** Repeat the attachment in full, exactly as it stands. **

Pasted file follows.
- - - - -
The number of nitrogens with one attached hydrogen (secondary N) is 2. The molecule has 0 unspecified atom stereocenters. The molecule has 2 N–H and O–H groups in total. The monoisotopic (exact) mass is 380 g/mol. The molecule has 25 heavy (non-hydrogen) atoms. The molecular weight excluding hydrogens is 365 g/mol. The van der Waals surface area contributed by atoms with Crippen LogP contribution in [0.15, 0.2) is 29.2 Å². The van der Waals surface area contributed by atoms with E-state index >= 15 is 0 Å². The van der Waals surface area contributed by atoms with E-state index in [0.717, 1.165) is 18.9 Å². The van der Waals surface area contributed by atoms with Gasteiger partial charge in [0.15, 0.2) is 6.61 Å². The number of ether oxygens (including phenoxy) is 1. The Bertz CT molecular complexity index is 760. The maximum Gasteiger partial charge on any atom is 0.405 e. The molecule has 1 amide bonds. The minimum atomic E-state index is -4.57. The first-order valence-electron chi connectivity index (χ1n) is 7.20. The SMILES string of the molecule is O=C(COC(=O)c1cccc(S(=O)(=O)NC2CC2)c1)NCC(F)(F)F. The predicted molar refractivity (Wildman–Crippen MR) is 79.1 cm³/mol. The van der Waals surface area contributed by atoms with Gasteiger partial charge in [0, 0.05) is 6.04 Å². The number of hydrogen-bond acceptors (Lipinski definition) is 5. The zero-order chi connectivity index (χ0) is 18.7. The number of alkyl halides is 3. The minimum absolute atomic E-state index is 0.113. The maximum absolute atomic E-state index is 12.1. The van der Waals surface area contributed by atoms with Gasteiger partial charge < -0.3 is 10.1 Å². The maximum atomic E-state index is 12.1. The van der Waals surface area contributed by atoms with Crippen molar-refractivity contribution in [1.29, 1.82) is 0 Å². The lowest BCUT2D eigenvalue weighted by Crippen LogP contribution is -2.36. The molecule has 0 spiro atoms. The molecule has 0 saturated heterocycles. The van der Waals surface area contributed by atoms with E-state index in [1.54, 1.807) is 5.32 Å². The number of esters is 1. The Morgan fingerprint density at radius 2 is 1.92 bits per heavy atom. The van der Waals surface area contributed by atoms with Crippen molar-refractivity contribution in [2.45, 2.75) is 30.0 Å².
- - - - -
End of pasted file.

The number of nitrogens with one attached hydrogen (secondary N) is 2. The molecule has 0 unspecified atom stereocenters. The molecule has 2 N–H and O–H groups in total. The monoisotopic (exact) mass is 380 g/mol. The molecule has 25 heavy (non-hydrogen) atoms. The molecular weight excluding hydrogens is 365 g/mol. The van der Waals surface area contributed by atoms with Crippen LogP contribution in [0.15, 0.2) is 29.2 Å². The van der Waals surface area contributed by atoms with E-state index >= 15 is 0 Å². The van der Waals surface area contributed by atoms with E-state index in [0.717, 1.165) is 18.9 Å². The van der Waals surface area contributed by atoms with Gasteiger partial charge in [0.15, 0.2) is 6.61 Å². The number of ether oxygens (including phenoxy) is 1. The Bertz CT molecular complexity index is 760. The maximum Gasteiger partial charge on any atom is 0.405 e. The molecule has 1 amide bonds. The minimum atomic E-state index is -4.57. The first-order valence-electron chi connectivity index (χ1n) is 7.20. The SMILES string of the molecule is O=C(COC(=O)c1cccc(S(=O)(=O)NC2CC2)c1)NCC(F)(F)F. The predicted molar refractivity (Wildman–Crippen MR) is 79.1 cm³/mol. The van der Waals surface area contributed by atoms with Gasteiger partial charge in [0, 0.05) is 6.04 Å². The number of hydrogen-bond acceptors (Lipinski definition) is 5. The zero-order chi connectivity index (χ0) is 18.7. The number of alkyl halides is 3. The minimum absolute atomic E-state index is 0.113. The maximum absolute atomic E-state index is 12.1. The van der Waals surface area contributed by atoms with Gasteiger partial charge < -0.3 is 10.1 Å². The maximum atomic E-state index is 12.1. The van der Waals surface area contributed by atoms with Crippen molar-refractivity contribution in [1.29, 1.82) is 0 Å². The lowest BCUT2D eigenvalue weighted by Crippen LogP contribution is -2.36. The molecule has 0 spiro atoms. The molecule has 0 saturated heterocycles. The van der Waals surface area contributed by atoms with E-state index in [1.54, 1.807) is 5.32 Å². The number of esters is 1. The Morgan fingerprint density at radius 2 is 1.92 bits per heavy atom. The van der Waals surface area contributed by atoms with Crippen molar-refractivity contribution in [2.45, 2.75) is 30.0 Å².